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After surgery, the better you take care of yourself—especially your hand—the sooner it will heal. Follow your surgeon’s instructions. Try not to bump your hand, and don’t move or lift anything while you’re still wearing bandages, a splint, or a cast.
Keep your hand elevated above heart level as much as possible for the first several days after surgery. This helps reduce swelling and pain.
To help prevent infection and speed healing, take care not to get your cast or bandages wet.
Your surgeon may prescribe pain medication or suggest you take an anti-inflammatory medication. You might also be instructed to apply ice (or another cold source) to your hand. If you use ice cubes, put them in a plastic bag and rest it on top of your bandages. Leave the cold source on your hand for as long as it’s comfortable. Do this several times a day for the first few days after surgery. It may take several minutes before you can feel the cold through the cast or bandages.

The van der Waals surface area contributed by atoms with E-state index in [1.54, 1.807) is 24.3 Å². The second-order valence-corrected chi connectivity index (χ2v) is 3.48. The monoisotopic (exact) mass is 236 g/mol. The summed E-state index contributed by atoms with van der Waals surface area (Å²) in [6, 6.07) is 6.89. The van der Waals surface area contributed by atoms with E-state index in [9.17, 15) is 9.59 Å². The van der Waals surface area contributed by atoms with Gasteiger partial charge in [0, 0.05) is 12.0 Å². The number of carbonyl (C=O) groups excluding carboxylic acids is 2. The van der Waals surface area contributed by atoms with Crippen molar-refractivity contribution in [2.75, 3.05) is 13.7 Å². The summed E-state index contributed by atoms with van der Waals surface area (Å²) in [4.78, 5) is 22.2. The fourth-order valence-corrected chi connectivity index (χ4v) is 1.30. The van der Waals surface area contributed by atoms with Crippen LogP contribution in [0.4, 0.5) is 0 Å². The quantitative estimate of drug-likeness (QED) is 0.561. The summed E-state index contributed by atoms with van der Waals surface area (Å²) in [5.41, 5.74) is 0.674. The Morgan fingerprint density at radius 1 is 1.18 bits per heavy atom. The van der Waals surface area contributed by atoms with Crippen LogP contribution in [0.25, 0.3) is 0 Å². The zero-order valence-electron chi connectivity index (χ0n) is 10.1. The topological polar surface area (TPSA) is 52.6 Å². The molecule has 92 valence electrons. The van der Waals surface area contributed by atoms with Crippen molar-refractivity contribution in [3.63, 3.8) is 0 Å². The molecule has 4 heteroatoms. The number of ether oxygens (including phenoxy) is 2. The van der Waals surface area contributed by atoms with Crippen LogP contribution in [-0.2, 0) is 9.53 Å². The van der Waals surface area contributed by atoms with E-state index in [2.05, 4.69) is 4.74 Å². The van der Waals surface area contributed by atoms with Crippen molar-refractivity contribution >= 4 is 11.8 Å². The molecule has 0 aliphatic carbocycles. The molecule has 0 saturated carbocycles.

During a follow-up visit after surgery, your surgeon will check your progress. The stitches, bandages, splint, or cast may be removed. Or a new cast or splint may be placed. If your hand has healed enough, your surgeon may prescribe exercises.
Your surgeon may recommend that you do exercises. These may be done under the guidance of a physical therapist. The exercises strengthen your hand, help you regain flexibility, and restore proper function. Do the exercises as advised.
A fever higher than 100°F taken by mouth.
Side effects from your medication, such as prolonged nausea.
A wet or loose dressing, or a dressing that is too tight.
Increased, ongoing pain or numbness.
Signs of infection (such as drainage, warmth, or redness) at the incision site.